CASA C-212 Avocar (Madrid)
The military transport aircraft with a shorter take-off and landing was developed by order of the Spanish Air Force in 1971 and found application in the armies of many countries, including the US Navy special forces unit known as DEVGRU. I talked about the prototype and the history of the aircraft in the previous article, here I will describe the technical data in more detail. CASA C-212 is relatively small in size, with a length of 16.2 m, a wingspan of 20.2 m, and a height of 6.3 meters. The maximum take-off weight is 6000kg for early versions and 8700 for subsequent versions. The chassis is non-retractable, with powerful shock absorbers allows you to use unprepared sites.
On the first series of aircraft (C-212-100), two Garrett TPE331 turboprop engines with a capacity of 775 hp each with three-bladed propellers are installed, on the 300 and 400 series there are TPE331-12-JR engines with a capacity of 925 hp with four-bladed propellers. The high power-to-weight ratio ensures a short take-off and climb with a vertical speed of up to 8.5 m/s. The maximum flight speed is 370 km/h.
The cargo cabin of the aircraft has a rectangular cross-section and dimensions of 6.55 x 2.1 x 1.8 meters, it can accommodate up to 21 people or 2000 kg of cargo. In the 300 series, the capacity was increased to 26 people or 2950 kg of cargo. To facilitate loading, there is a ramp at the rear. Doors located just behind the wing can also be used to eject parachutists.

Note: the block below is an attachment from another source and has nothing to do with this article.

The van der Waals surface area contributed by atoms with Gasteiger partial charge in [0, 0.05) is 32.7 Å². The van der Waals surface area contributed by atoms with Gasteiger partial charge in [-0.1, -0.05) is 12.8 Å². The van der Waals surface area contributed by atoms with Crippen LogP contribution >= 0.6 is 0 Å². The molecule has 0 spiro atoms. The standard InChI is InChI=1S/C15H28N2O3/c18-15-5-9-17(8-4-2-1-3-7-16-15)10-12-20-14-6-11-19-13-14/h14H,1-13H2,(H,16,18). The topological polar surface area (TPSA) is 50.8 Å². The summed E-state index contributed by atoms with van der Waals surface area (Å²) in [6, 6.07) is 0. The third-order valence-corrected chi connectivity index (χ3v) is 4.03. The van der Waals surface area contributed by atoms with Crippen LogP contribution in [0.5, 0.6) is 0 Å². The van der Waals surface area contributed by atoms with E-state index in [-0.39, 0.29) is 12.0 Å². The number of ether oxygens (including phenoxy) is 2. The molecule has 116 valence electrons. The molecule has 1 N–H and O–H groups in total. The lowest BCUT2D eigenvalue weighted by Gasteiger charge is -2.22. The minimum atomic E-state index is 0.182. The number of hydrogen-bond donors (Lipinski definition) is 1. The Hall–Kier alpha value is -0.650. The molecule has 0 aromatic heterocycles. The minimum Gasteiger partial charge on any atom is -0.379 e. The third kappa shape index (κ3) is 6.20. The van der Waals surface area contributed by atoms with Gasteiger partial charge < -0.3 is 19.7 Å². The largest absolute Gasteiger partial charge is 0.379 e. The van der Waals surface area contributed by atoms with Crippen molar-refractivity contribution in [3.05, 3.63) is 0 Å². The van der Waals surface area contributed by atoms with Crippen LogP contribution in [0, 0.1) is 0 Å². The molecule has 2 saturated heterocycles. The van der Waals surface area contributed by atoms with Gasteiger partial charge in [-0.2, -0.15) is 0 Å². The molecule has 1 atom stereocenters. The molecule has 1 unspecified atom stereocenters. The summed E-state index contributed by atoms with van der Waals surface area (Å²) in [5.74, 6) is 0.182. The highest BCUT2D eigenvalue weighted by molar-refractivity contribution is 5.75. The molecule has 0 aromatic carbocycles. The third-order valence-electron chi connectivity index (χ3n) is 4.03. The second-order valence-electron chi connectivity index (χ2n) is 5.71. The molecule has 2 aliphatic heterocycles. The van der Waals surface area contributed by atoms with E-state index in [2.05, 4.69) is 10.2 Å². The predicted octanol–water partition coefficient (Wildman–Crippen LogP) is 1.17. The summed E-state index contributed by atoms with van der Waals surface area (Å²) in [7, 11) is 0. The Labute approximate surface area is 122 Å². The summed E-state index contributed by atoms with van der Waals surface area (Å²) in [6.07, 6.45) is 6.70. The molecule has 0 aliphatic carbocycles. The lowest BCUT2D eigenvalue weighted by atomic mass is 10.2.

Initially, the range of 1000 km set by military customers was almost doubled and is 1950 km. The avionics and navigation equipment kit was developed on a modular basis, which significantly simplifies the task of field repairs. The equipment allows you to perform night flights, and for night landing outside airfields, three powerful headlights are installed in the nose cone.
The Spanish Air Force had a total of 80 C-212 aircraft for various purposes: amphibious transport, ambulance, sea patrol and anti-submarine warfare, radio reconnaissance and electronic warfare, aerial photography, and pilot and navigator training. This aircraft belonged to the 403 squadron of the Center for Cartography and Aerial Photography (CECAF, Centro Cartográfico y Fotográfico) and was donated to the Museum of Aeronautics in 1999.